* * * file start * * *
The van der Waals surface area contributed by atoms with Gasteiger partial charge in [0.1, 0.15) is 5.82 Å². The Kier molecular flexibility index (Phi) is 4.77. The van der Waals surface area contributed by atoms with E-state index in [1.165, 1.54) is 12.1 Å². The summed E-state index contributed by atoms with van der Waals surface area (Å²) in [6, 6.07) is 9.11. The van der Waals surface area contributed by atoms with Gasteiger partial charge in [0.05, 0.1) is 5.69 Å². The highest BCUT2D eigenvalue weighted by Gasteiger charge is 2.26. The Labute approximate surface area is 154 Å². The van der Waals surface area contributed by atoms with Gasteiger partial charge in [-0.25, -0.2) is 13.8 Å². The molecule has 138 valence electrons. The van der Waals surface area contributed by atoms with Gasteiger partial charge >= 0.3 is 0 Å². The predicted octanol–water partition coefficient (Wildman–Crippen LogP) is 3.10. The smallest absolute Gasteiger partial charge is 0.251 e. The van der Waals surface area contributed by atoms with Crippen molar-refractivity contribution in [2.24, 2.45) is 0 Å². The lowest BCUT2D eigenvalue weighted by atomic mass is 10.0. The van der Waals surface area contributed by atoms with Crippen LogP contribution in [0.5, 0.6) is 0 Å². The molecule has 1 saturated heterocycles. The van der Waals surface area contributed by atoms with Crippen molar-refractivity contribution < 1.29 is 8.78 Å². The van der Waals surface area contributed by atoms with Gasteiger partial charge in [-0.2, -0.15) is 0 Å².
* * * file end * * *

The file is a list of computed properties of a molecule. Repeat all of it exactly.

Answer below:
The van der Waals surface area contributed by atoms with Gasteiger partial charge in [0.1, 0.15) is 5.82 Å². The Kier molecular flexibility index (Phi) is 4.77. The van der Waals surface area contributed by atoms with E-state index in [1.165, 1.54) is 12.1 Å². The summed E-state index contributed by atoms with van der Waals surface area (Å²) in [6, 6.07) is 9.11. The van der Waals surface area contributed by atoms with Gasteiger partial charge in [0.05, 0.1) is 5.69 Å². The highest BCUT2D eigenvalue weighted by Gasteiger charge is 2.26. The Labute approximate surface area is 154 Å². The van der Waals surface area contributed by atoms with Gasteiger partial charge in [-0.25, -0.2) is 13.8 Å². The molecule has 138 valence electrons. The van der Waals surface area contributed by atoms with Gasteiger partial charge >= 0.3 is 0 Å². The predicted octanol–water partition coefficient (Wildman–Crippen LogP) is 3.10. The smallest absolute Gasteiger partial charge is 0.251 e. The van der Waals surface area contributed by atoms with Crippen molar-refractivity contribution in [2.24, 2.45) is 0 Å². The lowest BCUT2D eigenvalue weighted by atomic mass is 10.0. The van der Waals surface area contributed by atoms with Crippen LogP contribution in [0.5, 0.6) is 0 Å². The molecule has 1 saturated heterocycles. The van der Waals surface area contributed by atoms with Crippen molar-refractivity contribution < 1.29 is 8.78 Å². The van der Waals surface area contributed by atoms with Gasteiger partial charge in [-0.2, -0.15) is 0 Å².